Now this. SMH.

    This is a deliberate attempt to sabotage foreign policy. Just embarassing and yet another reason why there will not be another GOP President for a while.
     
  9. carpro

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    :laugh:

    The Secretary of State is John Kerry. He wasn't SoS when he violated the Logan act.
     
    #9 carpro, Mar 11, 2015
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  10. Don

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    I believe I've heard that the last time the Logan Act was actually used was in the early 1800's ... and it didn't go through then.

    Please feel free to educate me further.
     
  11. carpro

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    I don't believe anyone has ever been prosecuted for violating the Logan Act.
     
  12. Crabtownboy

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    He is now. Guess you forgot she was the SoS. Thus she was authorized at the time she was in office.
     
  13. Crabtownboy

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    I think you are correct. However it is still law as amended in the 1990's and could be used if it was felt that one or more had violated the act.


     
  14. carpro

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    Your obsession with Hillary is making you look really silly here. :laugh:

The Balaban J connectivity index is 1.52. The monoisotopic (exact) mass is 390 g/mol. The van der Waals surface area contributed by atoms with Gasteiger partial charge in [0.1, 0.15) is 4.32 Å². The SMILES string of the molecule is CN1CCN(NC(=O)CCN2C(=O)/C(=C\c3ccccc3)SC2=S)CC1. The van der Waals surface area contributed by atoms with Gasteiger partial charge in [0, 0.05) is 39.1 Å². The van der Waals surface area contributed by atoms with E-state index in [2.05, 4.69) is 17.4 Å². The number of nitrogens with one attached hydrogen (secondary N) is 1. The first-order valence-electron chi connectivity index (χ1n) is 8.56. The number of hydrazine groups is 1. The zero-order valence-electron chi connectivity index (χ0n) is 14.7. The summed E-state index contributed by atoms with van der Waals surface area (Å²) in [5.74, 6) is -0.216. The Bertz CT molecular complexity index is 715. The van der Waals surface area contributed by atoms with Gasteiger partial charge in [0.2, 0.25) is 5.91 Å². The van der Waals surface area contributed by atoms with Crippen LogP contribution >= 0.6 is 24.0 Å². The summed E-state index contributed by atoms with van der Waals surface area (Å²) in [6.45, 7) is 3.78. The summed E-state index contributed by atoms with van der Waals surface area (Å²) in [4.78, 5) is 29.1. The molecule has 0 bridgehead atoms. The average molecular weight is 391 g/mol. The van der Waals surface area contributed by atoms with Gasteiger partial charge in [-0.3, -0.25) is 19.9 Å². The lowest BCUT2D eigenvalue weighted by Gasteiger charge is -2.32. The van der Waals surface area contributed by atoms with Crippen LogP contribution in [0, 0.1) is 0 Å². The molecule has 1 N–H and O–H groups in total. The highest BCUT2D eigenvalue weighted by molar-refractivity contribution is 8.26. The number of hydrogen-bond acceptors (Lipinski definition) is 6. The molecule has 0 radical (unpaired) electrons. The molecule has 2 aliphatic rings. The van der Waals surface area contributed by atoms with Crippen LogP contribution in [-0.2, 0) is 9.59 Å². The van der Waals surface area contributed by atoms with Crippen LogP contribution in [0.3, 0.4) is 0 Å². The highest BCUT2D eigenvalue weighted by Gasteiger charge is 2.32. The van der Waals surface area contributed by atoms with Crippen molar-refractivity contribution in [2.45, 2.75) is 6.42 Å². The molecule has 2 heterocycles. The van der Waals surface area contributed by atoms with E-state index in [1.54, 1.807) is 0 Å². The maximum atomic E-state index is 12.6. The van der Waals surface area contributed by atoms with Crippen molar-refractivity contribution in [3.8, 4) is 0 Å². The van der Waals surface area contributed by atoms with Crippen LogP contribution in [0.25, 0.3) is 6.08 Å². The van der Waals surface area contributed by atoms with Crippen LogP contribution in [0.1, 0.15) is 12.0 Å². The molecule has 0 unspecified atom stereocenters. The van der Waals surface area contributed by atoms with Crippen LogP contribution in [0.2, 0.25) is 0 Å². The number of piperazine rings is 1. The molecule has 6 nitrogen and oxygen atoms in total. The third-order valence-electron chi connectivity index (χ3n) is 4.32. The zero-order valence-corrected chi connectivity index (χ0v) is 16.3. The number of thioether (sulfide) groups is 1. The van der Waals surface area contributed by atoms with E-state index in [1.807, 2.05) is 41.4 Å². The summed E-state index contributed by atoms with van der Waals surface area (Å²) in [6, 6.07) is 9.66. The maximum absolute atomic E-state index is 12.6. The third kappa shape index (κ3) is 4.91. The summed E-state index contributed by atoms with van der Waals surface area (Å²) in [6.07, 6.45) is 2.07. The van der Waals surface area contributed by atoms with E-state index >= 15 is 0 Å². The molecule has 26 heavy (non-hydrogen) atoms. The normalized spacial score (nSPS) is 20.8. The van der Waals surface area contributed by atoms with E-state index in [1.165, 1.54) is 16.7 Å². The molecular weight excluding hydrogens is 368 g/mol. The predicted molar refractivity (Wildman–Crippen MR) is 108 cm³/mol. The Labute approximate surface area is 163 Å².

It was John kerry of whom I was speaking. He is a past violator of the Logan Act as well as a traitor, Do I need to draw you a picture?
     
  15. kyredneck

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    No, they won't, and they're not listening to what I think was sound advice from the editors of the National Review either:

    Post-mid-term advice to Republican Congress: Don't govern

    "According to the editors of the National Review, there's only one thing for Republicans to do with their new-found control of the US Congress: nothing.

    The political reality is that as long as President Barack Obama is in office and can veto bills he doesn't like, Republicans aren't going to be able to achieve any of their legislative objectives. So why try?

    "If Republicans proclaim that they have to govern now that they run Congress, they maximise the incentive for the Democrats to filibuster everything they can - and for President Obama to veto the remainder," they write. "Then the Democrats will explain that the Republicans are too extreme to get anything done."

    Not only that, they say, attempting to pass legislation will risk opening the divide between the establishment and hard-core conservative wings of their party.